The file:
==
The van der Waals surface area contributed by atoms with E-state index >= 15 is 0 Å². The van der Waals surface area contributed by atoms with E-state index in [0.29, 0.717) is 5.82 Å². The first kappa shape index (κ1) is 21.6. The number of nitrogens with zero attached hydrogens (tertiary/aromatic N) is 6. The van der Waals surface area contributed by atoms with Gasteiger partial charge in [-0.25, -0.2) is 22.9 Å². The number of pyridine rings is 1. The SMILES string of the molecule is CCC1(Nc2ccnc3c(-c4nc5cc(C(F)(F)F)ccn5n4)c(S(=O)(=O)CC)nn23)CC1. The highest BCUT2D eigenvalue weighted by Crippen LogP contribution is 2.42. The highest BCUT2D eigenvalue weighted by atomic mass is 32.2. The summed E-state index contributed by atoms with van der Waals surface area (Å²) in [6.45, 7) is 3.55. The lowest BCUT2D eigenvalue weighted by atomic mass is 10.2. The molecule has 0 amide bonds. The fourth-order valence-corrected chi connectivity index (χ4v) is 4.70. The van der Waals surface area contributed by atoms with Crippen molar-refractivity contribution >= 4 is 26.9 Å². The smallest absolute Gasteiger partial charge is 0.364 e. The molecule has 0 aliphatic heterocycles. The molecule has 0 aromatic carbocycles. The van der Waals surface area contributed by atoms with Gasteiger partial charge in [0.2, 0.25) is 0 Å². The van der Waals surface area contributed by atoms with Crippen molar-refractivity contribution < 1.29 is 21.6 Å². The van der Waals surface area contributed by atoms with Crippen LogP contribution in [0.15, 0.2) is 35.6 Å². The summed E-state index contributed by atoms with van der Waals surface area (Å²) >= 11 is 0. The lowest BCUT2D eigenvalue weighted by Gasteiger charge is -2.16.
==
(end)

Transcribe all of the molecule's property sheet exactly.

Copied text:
The van der Waals surface area contributed by atoms with E-state index >= 15 is 0 Å². The van der Waals surface area contributed by atoms with E-state index in [0.29, 0.717) is 5.82 Å². The first kappa shape index (κ1) is 21.6. The number of nitrogens with zero attached hydrogens (tertiary/aromatic N) is 6. The van der Waals surface area contributed by atoms with Gasteiger partial charge in [-0.25, -0.2) is 22.9 Å². The number of pyridine rings is 1. The SMILES string of the molecule is CCC1(Nc2ccnc3c(-c4nc5cc(C(F)(F)F)ccn5n4)c(S(=O)(=O)CC)nn23)CC1. The highest BCUT2D eigenvalue weighted by Crippen LogP contribution is 2.42. The highest BCUT2D eigenvalue weighted by atomic mass is 32.2. The summed E-state index contributed by atoms with van der Waals surface area (Å²) in [6.45, 7) is 3.55. The lowest BCUT2D eigenvalue weighted by atomic mass is 10.2. The molecule has 0 amide bonds. The fourth-order valence-corrected chi connectivity index (χ4v) is 4.70. The van der Waals surface area contributed by atoms with Crippen molar-refractivity contribution >= 4 is 26.9 Å². The smallest absolute Gasteiger partial charge is 0.364 e. The molecule has 0 aliphatic heterocycles. The molecule has 0 aromatic carbocycles. The van der Waals surface area contributed by atoms with Gasteiger partial charge in [0.2, 0.25) is 0 Å². The van der Waals surface area contributed by atoms with Crippen molar-refractivity contribution < 1.29 is 21.6 Å². The van der Waals surface area contributed by atoms with Crippen LogP contribution in [0.15, 0.2) is 35.6 Å². The summed E-state index contributed by atoms with van der Waals surface area (Å²) >= 11 is 0. The lowest BCUT2D eigenvalue weighted by Gasteiger charge is -2.16.